When we read the Passover narrative in Exodus we are reading about Christ, not merely about history or just a prefiguring of the passion events.  As Jesus teaches in John 5:46 – “If you believed Moses, you would believe me, for he wrote of me.”  [So too we find the same idea in Luke 24:27 (And beginning with Moses and all the prophets, he interpreted to them in all the scriptures the things concerning himself.) and in John 1:45 – (Philip found Nathanael, and said to him, “We have found him of whom Moses in the law and also the prophets wrote, Jesus of Nazareth, the son of Joseph.”)  Moses wrote about Jesus, not just about history, nor prophecy, but about Jesus Christ.]

For Origen the Passover is not merely an historical event which happened in the past.  Origen writes, “the Passover still takes place today.”  We enter into the Passover, into Christ, in our own baptisms.  The Passover is living, and life-giving, not some event that occurred long ago in history which we can only read about – nor something we “remember” in ritual.  We participate in Christ, in the Passover, in salvation.  It is Christ who makes Pascha, the Passover personal – His person to whom we are united, but also for each of us in our union with the incarnate God.

 

Finding Christ in the Mystery

Attend

Notice! Jesus stands just before you,

waiting in the tabernacle shaped

for you–shaped precisely for you!

He burns with great desire

to enter into your heart.

 

Ignore the yammering demon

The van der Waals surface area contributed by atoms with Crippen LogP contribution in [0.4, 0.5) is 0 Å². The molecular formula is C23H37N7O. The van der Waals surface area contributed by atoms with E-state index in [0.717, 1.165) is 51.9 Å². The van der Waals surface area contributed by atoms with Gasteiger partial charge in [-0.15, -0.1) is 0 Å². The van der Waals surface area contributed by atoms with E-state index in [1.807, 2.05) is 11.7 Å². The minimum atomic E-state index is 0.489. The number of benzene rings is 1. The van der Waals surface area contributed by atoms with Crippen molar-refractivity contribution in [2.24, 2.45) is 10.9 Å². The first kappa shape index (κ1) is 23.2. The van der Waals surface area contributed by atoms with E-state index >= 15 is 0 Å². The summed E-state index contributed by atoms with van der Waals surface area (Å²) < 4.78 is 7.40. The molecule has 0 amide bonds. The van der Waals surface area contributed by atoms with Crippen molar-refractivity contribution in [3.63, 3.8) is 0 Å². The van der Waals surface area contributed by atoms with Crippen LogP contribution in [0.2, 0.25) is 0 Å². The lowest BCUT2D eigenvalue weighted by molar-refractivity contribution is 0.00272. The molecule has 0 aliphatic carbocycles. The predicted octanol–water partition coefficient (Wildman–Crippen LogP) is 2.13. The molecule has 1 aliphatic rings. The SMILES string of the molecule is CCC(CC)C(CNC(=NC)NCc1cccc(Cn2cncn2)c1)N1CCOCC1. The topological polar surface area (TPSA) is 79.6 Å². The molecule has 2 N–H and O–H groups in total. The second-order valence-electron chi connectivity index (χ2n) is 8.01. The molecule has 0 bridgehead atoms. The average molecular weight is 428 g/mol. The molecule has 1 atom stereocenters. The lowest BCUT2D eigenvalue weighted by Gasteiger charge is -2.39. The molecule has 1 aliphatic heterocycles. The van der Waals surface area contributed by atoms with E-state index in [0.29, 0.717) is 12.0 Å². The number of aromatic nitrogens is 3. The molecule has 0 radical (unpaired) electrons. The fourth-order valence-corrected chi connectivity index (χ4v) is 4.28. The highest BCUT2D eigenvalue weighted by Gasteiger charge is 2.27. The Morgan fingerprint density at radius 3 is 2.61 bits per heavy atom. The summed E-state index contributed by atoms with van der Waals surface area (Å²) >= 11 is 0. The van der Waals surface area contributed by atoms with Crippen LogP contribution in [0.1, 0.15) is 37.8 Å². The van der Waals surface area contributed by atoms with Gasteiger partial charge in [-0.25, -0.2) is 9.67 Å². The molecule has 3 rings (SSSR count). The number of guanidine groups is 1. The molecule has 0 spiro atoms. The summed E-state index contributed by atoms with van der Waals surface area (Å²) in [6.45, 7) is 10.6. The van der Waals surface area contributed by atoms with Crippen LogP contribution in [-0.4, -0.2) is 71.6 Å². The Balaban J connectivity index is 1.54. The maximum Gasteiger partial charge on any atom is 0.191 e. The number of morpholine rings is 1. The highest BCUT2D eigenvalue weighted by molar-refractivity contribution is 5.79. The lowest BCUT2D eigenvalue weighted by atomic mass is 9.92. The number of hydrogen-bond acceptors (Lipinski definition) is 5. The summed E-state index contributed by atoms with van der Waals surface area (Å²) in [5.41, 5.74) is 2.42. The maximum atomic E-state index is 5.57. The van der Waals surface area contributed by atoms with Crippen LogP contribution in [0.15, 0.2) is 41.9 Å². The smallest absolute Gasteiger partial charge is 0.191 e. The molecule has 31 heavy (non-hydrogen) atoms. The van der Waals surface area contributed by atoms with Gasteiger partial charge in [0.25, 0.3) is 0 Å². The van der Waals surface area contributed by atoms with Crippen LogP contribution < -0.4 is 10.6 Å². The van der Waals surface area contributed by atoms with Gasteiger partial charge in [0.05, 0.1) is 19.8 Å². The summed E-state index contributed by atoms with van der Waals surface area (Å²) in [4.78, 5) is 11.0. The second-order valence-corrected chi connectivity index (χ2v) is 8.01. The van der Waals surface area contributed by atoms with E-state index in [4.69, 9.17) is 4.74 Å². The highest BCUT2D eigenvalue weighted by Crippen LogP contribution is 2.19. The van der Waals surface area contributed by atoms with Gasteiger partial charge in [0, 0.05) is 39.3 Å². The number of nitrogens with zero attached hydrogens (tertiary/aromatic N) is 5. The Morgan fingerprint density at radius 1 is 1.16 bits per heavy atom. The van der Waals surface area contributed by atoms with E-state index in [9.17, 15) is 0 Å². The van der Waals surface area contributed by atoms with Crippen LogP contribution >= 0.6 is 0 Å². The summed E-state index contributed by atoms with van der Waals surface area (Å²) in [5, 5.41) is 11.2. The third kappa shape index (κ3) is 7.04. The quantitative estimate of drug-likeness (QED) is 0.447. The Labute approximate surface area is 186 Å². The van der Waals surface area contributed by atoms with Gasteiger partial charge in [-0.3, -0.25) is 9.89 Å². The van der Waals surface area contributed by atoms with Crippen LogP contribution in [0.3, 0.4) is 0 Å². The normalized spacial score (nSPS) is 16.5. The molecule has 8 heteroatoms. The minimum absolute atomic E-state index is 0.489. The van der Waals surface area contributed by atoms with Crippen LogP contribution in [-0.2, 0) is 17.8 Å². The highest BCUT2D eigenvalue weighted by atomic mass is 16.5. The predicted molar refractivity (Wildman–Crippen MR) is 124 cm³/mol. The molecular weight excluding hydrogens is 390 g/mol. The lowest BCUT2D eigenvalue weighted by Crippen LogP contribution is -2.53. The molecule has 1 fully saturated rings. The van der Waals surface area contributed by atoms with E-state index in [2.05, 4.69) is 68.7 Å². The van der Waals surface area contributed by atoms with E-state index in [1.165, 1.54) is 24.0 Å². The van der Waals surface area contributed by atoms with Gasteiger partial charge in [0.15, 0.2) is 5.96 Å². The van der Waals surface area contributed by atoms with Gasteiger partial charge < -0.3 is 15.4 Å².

telling you “not so!” Laugh in his pinched face

and turn without fear to receive

the Jesus of quiet calm and utmost love.

Partake of His Mysteries often,

often as you can, for in Them you find

your sole, entire remedy, assuming–

of course–you would be cured. Jesus has not

impressed this hunger in your heart for nothing.

This gentle Guest of our souls

knows our every ache and misery.

He enters, desiring to find a tent, a bower

prepared for His arrival within us,

and that is all, all He asks of us.

(Scott Cairns, Love’s Immensity, pp. 138-139)

Resurrection Not Mere Immortality

St. Paul, furthermore, is not concerned with the specifically Greek dichotomy between the soul and the body.  Faithful to the realism of Jewish thought, he always thinks of man as a whole: for him, the body does not imply so much the materiality of human life as opposed to its spirituality, as it does the organic unity of that life, indissolubly material and spiritual.

This is why eternal life, salvation made perfect, is for him in no way a deliverance from the body, but the resurrection of the body.  Is not man’s body called to become a member of Christ, a temple of the Spirit?”

(Louis Bouyer, The Spirituality of the New Testament and the Fathers, p. 79)

Palm Sunday (2018)

When the Lord entered into Jerusalem on Palm Sunday, it was the only time when there was public acclamation of Him as Messiah and King.  In our joining the celebration, we declare Jesus to be our Lord, which has great implications for our daily life.

The significance of this ascription of lordship to the risen Christ is also fairly clear, though it can be exaggerated. At the very least, kyrios denoted an asserted or acknowledged dominance and right of disposal of superior over inferior – whether simply master over slave, king over subject, or, by extension, god over worshiper. To confess someone as one’s “lord” expressed an attitude of subserviencey and a sense of belonging or devotion to the one so named. And if the confession was used in baptism (as seems likely in Rom. 10.9), it would also indicated a transfer of allegiance and change in acknowledged ownership. At the very least, then, the confession of Jesus as Lord betokened a life now committed to his service.   (James D. G. Dunn, The Theology of Paul, p. 247)